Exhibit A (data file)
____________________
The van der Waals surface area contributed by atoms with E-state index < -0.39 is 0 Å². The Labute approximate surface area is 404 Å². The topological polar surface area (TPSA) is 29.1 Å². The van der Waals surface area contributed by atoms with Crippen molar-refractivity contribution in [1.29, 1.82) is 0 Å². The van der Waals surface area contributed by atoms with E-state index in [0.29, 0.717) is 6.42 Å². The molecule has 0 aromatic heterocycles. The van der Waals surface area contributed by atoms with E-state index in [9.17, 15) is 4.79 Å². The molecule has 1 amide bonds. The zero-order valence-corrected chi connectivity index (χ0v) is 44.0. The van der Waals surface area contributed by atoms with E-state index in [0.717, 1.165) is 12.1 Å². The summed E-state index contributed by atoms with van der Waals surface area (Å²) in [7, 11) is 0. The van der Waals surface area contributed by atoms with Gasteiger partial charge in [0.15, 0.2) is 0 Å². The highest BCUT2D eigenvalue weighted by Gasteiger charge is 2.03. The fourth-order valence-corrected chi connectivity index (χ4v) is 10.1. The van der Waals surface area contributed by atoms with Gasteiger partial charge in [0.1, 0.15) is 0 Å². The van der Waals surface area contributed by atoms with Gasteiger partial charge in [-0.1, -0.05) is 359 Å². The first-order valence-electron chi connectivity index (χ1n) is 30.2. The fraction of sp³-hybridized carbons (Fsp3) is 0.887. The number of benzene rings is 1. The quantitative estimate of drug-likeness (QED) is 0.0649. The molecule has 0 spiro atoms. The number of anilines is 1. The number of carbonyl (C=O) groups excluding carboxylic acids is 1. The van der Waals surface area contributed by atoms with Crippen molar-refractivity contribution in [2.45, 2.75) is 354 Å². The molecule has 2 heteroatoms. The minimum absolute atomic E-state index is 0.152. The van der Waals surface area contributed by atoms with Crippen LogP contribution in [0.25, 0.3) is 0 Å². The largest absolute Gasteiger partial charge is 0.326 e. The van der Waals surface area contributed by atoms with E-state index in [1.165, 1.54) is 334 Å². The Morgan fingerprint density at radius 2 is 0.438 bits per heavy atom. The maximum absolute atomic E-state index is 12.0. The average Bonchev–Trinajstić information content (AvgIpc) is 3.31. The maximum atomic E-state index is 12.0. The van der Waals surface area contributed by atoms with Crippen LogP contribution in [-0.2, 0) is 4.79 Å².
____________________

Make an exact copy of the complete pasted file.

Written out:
The van der Waals surface area contributed by atoms with E-state index < -0.39 is 0 Å². The Labute approximate surface area is 404 Å². The topological polar surface area (TPSA) is 29.1 Å². The van der Waals surface area contributed by atoms with Crippen molar-refractivity contribution in [1.29, 1.82) is 0 Å². The van der Waals surface area contributed by atoms with E-state index in [0.29, 0.717) is 6.42 Å². The molecule has 0 aromatic heterocycles. The van der Waals surface area contributed by atoms with E-state index in [9.17, 15) is 4.79 Å². The molecule has 1 amide bonds. The zero-order valence-corrected chi connectivity index (χ0v) is 44.0. The van der Waals surface area contributed by atoms with E-state index in [0.717, 1.165) is 12.1 Å². The summed E-state index contributed by atoms with van der Waals surface area (Å²) in [7, 11) is 0. The van der Waals surface area contributed by atoms with Gasteiger partial charge in [0.15, 0.2) is 0 Å². The highest BCUT2D eigenvalue weighted by Gasteiger charge is 2.03. The fourth-order valence-corrected chi connectivity index (χ4v) is 10.1. The van der Waals surface area contributed by atoms with Gasteiger partial charge in [0.1, 0.15) is 0 Å². The van der Waals surface area contributed by atoms with Gasteiger partial charge in [-0.1, -0.05) is 359 Å². The first-order valence-electron chi connectivity index (χ1n) is 30.2. The fraction of sp³-hybridized carbons (Fsp3) is 0.887. The number of benzene rings is 1. The quantitative estimate of drug-likeness (QED) is 0.0649. The molecule has 0 spiro atoms. The number of anilines is 1. The number of carbonyl (C=O) groups excluding carboxylic acids is 1. The van der Waals surface area contributed by atoms with Crippen molar-refractivity contribution in [2.45, 2.75) is 354 Å². The molecule has 2 heteroatoms. The minimum absolute atomic E-state index is 0.152. The van der Waals surface area contributed by atoms with Crippen LogP contribution in [0.25, 0.3) is 0 Å². The largest absolute Gasteiger partial charge is 0.326 e. The van der Waals surface area contributed by atoms with E-state index in [1.165, 1.54) is 334 Å². The Morgan fingerprint density at radius 2 is 0.438 bits per heavy atom. The maximum absolute atomic E-state index is 12.0. The average Bonchev–Trinajstić information content (AvgIpc) is 3.31. The maximum atomic E-state index is 12.0. The van der Waals surface area contributed by atoms with Crippen LogP contribution in [-0.2, 0) is 4.79 Å².